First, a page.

Check out these four tricks used to get you to spend more (without you knowing it).
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Chris Hogan is America’s voice on retirement. He helps spread Dave’s message of financial hope to audiences everywhere. An engaging and humorous speaker, Chris is an expert on subjects like mortgages, healthcare and investing. He knows how money works, and he has a passion for helping families prepare for retirement. Chris has become a sought-after speaker who loves to challenge, empower and inspire audiences. His new book, Retire Inspired: It’s Not an Age; It’s a Financial Number hits shelves in January. Here is an excerpt from Chapter 7.
If you want to win at the retirement game, you’ve got to take control of the behaviors that might keep you from investing. With that in mind, let’s take a look at three reasons why people hit retirement with no money.
Reason 1: They Don’t Invest
Once you get past all the excuses people make, the number-one reason people have no money when they arrive at retirement is because they refuse to invest. Sometimes they have a low-risk tolerance and are just scared. Sometimes they’re confused and don’t know what to do. Sometimes they spend too much time watching cable news and get freaked out about interest rates and the ups and downs of the market.
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The finance nerds of the world like to argue about the rate of return on money, and they are completely correct: higher interest rates yield higher returns. No kidding! But here is the bottom line that you need to hear: 8 percent, 10 percent, 12 percent, and 15 percent of zero money invested is still zero! Market returns mean absolutely nothing to you if you’re not investing.
You have to take an active approach to your own financial future. It is your retirement, no one else’s.
Reason 2: They Jump Off
In 2008, when we had the big market dive, many people went back to the mentality of "See, there it goes again. The market is just not something we can trust." They went through that first drop and panicked. The stats show that the stock market actually recovered from this big dip, but the people who pulled out their investments missed out on those rebounding returns. They lost money in the process.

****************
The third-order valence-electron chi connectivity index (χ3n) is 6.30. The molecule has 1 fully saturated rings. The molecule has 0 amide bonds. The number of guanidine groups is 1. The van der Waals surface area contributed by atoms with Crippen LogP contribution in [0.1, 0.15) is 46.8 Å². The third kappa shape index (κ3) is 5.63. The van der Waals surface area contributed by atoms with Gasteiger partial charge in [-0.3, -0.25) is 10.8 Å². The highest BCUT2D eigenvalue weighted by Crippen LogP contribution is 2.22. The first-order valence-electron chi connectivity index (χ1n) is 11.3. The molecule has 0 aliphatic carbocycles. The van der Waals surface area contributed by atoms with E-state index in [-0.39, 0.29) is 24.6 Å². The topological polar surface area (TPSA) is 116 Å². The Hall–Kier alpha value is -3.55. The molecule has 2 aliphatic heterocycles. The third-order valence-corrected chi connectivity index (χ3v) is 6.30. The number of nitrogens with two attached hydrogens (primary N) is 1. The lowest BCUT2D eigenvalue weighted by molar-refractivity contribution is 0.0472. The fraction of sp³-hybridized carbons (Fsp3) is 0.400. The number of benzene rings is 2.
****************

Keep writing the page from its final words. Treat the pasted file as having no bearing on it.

When you ride that investment roller coaster long term, you have to go in eyes wide open and aware there will be ups and downs. The key is to keep your seat belt on, keep your bottom in the seat, and hang on for the long haul. Even when the market goes down and everyone else is freaking out, I don’t want you to be stressed. Why? Because you’re plugged into a plan that works in the long run. If you don’t consistently invest over a long period of time, or if you jump in and out all the time, you probably won’t make it to your high-definition retirement dream.
Reason 3: They Make Stupid Decisions
I was newly married, and my wife and I were both working. We were making good money, and I decided that I was going to dabble in some stocks. So, we put about $2,500 into some AOL shares. The next thing you know, we looked up and it had more than doubled. We were obviously excited about this, so we added some money to it because I thought we were riding a wave that just wasn’t going to run out. Before we knew it, we had $10,000 tied up in stock with that one company.
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The next thing we knew, our $10,000 grew to $15,000, and then to $20,000, and all the way up to $25,000. Instead of getting wisdom and guidance from an investment professional, I just stayed the course and kept the money in one stock. I firmly believed it would continue on to $50,000, $75,000, or even $100,000 over time! What could go wrong?
Before long, there was a "little bit" of a correction in the market, and the stock got a little shaky. You’d think that would have been my cue to get out. Wrong! Instead of getting out, I decided to double down. You know what that ended up doing? It doubled my losses!
My stock quickly went from $25,000 to $1,500 before I finally woke up and made some adjustments. This was the penalty I paid for not getting the proper guidance and not being aware of my risks. I’ve done my time with stupid, so I’ve earned the right to warn you away from the danger.
You and I are always one stupid decision away from wrecking a retirement dream. One bad risk on a single stock, one afternoon of day trading, one impulsive hour in the showroom of a luxury car dealership—all it takes is one moment of letting your guard down to undo years of hard work. Always measure the long-term impact of these kinds of decisions, and keep your guard up against stupid!